Volume 13 Number 3
No Way to Teach a Seven-Year-Old
01 June 2000

An English primary school teacher makes a plea that young children should not be crushed in an academic straightjacket. The writer has asked to remain anonymous.

Every day, every minute, of my teaching I am forced to compromise my ideals, and almost every primary teacher I know feels the same. We feel desperate because there seems to be nothing we can do. So we ask ourselves: do we continue working within a system we know is failing, even damaging, children--or do we leave, disillusioned and heartbroken?

Education has moved away from the child-centred ideals I was trained in, where the needs of the whole child were foremost. Nowadays the process of learning is no longer valued--everything is focussed on results. We are training children to do better and better in written tests while other vital areas of education are passed by.

Children learn at different rates and in different ways. Some children learn best visually, some aurally, while others (especially boys) learn kinaesthetically (through touching and doing). The classroom environment should enable children to learn through whatever means works best for them. But now much of the teaching is prescribed, with the children having to sit passively for long periods listening to the teacher. My hands are tied. I have to teach these lessons as directed, knowing that for some of the children there are much better ways of learning.

When I started teaching, the role of the reception/infant department was to be a happy, friendly environment where the children could learn to be apart from their parents and prepare for school life. Since the introduction of the written SATs (School Assessment Tests) for all seven-year-olds all that has changed. Schools are under pressure to get from the base-line assessment (made at age five) to the levels deemed appropriate for age seven. So for the whole of the first two years the emphasis is on pumping the kids with information and developing strategies for doing well in the SATs. Because it is a written test there is a huge emphasis on developing writing skills--to the exclusion of other methods of learning which may be more appropriate. It is especially hard on boys who don't develop the necessary hand-eye coordination skills as early as girls.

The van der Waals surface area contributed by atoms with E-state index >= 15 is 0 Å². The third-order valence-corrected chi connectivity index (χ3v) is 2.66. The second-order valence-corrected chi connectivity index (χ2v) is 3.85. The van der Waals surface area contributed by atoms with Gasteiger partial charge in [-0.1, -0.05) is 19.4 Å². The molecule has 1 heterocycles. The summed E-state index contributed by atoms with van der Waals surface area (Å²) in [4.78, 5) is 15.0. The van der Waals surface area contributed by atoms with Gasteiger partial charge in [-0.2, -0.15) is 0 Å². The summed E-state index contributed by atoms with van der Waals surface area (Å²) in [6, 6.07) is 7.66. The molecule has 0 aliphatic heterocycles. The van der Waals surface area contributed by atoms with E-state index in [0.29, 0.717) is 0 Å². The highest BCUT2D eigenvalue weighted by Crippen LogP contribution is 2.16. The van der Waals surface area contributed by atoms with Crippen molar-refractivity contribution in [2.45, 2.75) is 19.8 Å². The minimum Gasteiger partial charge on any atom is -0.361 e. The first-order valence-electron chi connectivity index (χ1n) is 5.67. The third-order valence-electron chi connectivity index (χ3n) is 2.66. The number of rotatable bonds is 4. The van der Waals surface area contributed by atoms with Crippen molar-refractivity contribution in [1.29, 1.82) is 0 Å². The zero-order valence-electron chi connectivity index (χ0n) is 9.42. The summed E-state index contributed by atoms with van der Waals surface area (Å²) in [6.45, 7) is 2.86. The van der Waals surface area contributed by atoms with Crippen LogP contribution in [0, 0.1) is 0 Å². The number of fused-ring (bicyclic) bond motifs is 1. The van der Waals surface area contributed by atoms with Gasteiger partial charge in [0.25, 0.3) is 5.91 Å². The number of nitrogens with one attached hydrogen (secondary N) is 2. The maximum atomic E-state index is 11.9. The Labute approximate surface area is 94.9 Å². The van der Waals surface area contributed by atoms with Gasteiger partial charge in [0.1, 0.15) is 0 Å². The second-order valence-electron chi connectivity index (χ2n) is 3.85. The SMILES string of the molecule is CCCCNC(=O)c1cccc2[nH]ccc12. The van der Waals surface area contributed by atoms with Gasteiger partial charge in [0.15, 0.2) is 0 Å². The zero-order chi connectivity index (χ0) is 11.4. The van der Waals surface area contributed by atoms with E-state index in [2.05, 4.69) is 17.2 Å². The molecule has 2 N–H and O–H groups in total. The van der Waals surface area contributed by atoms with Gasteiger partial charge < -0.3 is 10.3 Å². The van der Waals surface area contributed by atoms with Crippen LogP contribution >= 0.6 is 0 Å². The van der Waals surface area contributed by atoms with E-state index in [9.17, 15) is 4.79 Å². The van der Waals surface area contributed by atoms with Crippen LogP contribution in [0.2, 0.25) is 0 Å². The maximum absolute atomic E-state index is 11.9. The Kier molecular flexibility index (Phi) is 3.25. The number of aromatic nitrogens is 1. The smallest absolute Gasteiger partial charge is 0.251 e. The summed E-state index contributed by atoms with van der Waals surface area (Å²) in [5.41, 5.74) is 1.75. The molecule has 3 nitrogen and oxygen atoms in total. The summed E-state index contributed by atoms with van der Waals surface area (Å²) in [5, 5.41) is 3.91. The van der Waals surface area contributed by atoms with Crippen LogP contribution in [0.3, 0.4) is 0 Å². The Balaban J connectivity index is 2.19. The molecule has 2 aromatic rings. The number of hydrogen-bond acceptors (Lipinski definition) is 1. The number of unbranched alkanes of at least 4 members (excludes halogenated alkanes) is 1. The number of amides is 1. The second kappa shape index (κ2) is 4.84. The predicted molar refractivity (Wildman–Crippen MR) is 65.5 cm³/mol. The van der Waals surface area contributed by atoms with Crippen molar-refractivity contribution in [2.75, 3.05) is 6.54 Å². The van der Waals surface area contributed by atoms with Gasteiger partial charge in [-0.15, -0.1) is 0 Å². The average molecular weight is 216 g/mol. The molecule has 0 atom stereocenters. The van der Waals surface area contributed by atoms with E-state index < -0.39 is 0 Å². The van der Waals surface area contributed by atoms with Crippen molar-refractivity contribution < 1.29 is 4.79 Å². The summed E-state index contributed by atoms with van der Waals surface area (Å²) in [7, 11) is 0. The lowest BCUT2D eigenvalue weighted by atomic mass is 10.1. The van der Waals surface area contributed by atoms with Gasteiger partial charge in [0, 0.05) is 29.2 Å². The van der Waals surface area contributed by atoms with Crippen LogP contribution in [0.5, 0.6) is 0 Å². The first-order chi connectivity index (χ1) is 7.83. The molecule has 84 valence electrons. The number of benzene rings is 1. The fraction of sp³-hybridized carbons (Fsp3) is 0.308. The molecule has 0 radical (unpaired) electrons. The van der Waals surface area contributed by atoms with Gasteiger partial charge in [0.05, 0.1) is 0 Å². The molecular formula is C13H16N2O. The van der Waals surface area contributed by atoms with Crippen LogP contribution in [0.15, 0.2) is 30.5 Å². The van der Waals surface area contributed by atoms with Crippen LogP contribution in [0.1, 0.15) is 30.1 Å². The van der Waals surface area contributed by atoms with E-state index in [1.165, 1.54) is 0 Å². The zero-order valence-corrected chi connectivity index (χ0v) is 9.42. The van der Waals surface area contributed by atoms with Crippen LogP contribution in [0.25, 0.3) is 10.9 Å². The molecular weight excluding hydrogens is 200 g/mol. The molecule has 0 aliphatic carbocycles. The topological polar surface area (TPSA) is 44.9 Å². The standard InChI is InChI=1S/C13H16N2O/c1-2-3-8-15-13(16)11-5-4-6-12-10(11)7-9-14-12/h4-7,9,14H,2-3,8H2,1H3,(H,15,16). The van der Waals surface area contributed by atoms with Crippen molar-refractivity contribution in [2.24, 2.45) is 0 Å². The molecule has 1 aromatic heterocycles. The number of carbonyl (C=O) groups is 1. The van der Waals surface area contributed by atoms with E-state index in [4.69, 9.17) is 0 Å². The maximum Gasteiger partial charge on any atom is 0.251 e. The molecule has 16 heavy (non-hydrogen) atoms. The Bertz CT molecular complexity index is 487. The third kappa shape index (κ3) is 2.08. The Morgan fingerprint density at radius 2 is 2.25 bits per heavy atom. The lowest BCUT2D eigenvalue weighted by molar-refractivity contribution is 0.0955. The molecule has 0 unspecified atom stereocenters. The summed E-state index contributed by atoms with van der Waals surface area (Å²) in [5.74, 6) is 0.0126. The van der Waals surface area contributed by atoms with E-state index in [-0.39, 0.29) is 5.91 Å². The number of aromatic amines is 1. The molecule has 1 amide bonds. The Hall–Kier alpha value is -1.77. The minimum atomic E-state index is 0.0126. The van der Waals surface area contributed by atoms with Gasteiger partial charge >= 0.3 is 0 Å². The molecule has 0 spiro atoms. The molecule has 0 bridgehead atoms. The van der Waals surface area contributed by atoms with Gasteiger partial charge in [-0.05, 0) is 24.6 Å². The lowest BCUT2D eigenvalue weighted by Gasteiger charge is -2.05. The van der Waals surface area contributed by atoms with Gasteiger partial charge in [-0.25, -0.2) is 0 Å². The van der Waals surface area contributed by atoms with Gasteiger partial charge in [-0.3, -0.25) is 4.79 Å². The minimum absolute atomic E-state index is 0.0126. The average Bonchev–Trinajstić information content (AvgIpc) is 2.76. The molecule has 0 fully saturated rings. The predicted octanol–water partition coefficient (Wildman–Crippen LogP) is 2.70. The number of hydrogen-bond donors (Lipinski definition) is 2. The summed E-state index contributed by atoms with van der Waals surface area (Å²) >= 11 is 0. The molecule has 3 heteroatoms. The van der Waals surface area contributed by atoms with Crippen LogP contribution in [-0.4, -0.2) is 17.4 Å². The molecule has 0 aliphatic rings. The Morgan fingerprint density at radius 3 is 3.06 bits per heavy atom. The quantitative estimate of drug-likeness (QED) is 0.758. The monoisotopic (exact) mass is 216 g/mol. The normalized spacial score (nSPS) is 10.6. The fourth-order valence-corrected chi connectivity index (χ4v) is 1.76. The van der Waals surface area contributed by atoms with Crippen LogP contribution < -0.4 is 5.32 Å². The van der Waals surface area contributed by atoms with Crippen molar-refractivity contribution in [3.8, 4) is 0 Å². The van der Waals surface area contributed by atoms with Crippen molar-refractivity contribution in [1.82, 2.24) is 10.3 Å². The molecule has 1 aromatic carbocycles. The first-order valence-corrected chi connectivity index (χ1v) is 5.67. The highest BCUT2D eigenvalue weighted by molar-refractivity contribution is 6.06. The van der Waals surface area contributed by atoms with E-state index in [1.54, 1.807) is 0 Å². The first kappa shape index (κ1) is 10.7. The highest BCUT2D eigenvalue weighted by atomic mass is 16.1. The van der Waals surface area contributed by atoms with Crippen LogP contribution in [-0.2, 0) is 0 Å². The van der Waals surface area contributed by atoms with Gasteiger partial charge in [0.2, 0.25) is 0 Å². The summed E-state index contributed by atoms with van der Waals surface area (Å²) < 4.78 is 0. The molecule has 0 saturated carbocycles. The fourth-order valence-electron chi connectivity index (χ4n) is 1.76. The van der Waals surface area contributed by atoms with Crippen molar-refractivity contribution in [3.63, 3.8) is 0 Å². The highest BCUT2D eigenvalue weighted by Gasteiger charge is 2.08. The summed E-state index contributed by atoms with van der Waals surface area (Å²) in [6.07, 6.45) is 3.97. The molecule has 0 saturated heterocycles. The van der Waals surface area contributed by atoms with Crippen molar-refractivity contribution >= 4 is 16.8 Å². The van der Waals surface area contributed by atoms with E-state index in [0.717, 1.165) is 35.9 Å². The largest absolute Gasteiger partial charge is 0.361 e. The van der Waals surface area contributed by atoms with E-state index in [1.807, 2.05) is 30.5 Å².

All this pressure to achieve leads many to feel that they are a failure even by the age of seven. I see boys who are withdrawn and switched off. They may be very gifted in other ways but because their paper and pencil work is not up to the mark their confidence is eroded. Once they see themselves as failures they become reluctant to continue engaging in education. They don't participate in lessons, and they won't risk putting their hand up to answer a question.

No seven-year-old should be told that he or she is a failure--yet too many parents compare their children in ways which are hurtful and unfair. There is a lot of pressure on schools from parents, and in our market-led system schools are forced to play the game. Schools which get good SATs results attract more children, which means more funding. Parents at our school demanded that the six-year-olds should have spelling tests. One day I found one of those girls in tears because she only got nine out of ten in a spelling test--she said, 'My dad will kill me.'

What will be the result of this experiment? We will only know in 10-15 years time. But it's interesting to hear the experience of a headteacher who moved schools recently. At his old school he had fought a running battle with the reception/year 1 teachers who disregarded the government prescriptions and taught as they knew best. The school got poor SATs results at age seven, but did very well at age 11. In his new school, where they pumped the kids early on, they got very good results at seven but poor results at 11, with a high level of kids switched off.
The writer has asked to remain anonymous

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